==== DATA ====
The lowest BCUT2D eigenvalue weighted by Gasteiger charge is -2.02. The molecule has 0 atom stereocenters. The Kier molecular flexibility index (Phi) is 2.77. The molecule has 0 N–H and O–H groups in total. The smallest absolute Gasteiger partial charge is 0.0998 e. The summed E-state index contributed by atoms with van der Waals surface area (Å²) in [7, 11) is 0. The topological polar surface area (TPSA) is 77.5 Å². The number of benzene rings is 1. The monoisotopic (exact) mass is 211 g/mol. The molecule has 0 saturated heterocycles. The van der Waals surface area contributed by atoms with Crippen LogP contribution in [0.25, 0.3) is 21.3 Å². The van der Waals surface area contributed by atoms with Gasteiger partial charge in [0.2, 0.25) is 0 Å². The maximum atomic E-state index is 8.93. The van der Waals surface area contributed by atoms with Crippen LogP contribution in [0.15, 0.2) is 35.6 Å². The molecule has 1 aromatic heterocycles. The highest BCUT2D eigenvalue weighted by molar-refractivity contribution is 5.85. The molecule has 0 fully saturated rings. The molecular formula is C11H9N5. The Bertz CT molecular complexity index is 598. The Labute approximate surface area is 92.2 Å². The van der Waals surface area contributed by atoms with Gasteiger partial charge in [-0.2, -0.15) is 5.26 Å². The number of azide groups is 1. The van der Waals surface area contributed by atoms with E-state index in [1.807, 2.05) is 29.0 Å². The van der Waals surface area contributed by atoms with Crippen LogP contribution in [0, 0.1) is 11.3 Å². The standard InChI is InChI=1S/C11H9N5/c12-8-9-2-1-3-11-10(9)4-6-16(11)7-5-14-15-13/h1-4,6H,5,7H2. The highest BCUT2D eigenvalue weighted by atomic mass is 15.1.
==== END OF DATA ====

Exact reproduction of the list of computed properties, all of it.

The lowest BCUT2D eigenvalue weighted by Gasteiger charge is -2.02. The molecule has 0 atom stereocenters. The Kier molecular flexibility index (Phi) is 2.77. The molecule has 0 N–H and O–H groups in total. The smallest absolute Gasteiger partial charge is 0.0998 e. The summed E-state index contributed by atoms with van der Waals surface area (Å²) in [7, 11) is 0. The topological polar surface area (TPSA) is 77.5 Å². The number of benzene rings is 1. The monoisotopic (exact) mass is 211 g/mol. The molecule has 0 saturated heterocycles. The van der Waals surface area contributed by atoms with Crippen LogP contribution in [0.25, 0.3) is 21.3 Å². The van der Waals surface area contributed by atoms with Gasteiger partial charge in [0.2, 0.25) is 0 Å². The maximum atomic E-state index is 8.93. The van der Waals surface area contributed by atoms with Crippen LogP contribution in [0.15, 0.2) is 35.6 Å². The molecule has 1 aromatic heterocycles. The highest BCUT2D eigenvalue weighted by molar-refractivity contribution is 5.85. The molecule has 0 fully saturated rings. The molecular formula is C11H9N5. The Bertz CT molecular complexity index is 598. The Labute approximate surface area is 92.2 Å². The van der Waals surface area contributed by atoms with Gasteiger partial charge in [-0.2, -0.15) is 5.26 Å². The number of azide groups is 1. The van der Waals surface area contributed by atoms with E-state index in [1.807, 2.05) is 29.0 Å². The van der Waals surface area contributed by atoms with Crippen LogP contribution in [0, 0.1) is 11.3 Å². The standard InChI is InChI=1S/C11H9N5/c12-8-9-2-1-3-11-10(9)4-6-16(11)7-5-14-15-13/h1-4,6H,5,7H2. The highest BCUT2D eigenvalue weighted by atomic mass is 15.1.